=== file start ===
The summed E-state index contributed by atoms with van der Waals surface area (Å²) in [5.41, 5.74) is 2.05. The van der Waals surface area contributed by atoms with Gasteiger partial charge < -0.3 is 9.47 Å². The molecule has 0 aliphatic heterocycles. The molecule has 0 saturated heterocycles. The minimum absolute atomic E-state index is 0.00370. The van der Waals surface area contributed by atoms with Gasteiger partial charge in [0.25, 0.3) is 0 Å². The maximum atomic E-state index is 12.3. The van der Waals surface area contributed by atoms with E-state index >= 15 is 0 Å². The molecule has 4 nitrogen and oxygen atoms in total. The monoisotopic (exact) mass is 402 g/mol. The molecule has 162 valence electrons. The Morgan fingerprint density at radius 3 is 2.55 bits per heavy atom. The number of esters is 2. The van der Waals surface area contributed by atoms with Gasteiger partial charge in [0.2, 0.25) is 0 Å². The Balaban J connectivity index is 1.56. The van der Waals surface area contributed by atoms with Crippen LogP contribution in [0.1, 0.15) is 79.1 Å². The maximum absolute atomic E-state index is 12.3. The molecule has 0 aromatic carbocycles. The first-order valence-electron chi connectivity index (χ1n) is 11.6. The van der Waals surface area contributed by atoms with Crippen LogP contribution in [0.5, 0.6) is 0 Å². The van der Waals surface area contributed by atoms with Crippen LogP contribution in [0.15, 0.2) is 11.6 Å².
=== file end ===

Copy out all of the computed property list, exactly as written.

The summed E-state index contributed by atoms with van der Waals surface area (Å²) in [5.41, 5.74) is 2.05. The van der Waals surface area contributed by atoms with Gasteiger partial charge < -0.3 is 9.47 Å². The molecule has 0 aliphatic heterocycles. The molecule has 0 saturated heterocycles. The minimum absolute atomic E-state index is 0.00370. The van der Waals surface area contributed by atoms with Gasteiger partial charge in [0.25, 0.3) is 0 Å². The maximum atomic E-state index is 12.3. The van der Waals surface area contributed by atoms with E-state index >= 15 is 0 Å². The molecule has 4 nitrogen and oxygen atoms in total. The monoisotopic (exact) mass is 402 g/mol. The molecule has 162 valence electrons. The Morgan fingerprint density at radius 3 is 2.55 bits per heavy atom. The number of esters is 2. The van der Waals surface area contributed by atoms with Gasteiger partial charge in [0.2, 0.25) is 0 Å². The Balaban J connectivity index is 1.56. The van der Waals surface area contributed by atoms with Crippen LogP contribution in [0.1, 0.15) is 79.1 Å². The maximum absolute atomic E-state index is 12.3. The molecule has 0 aromatic carbocycles. The first-order valence-electron chi connectivity index (χ1n) is 11.6. The van der Waals surface area contributed by atoms with Crippen LogP contribution in [0.5, 0.6) is 0 Å². The van der Waals surface area contributed by atoms with Crippen LogP contribution in [0.15, 0.2) is 11.6 Å².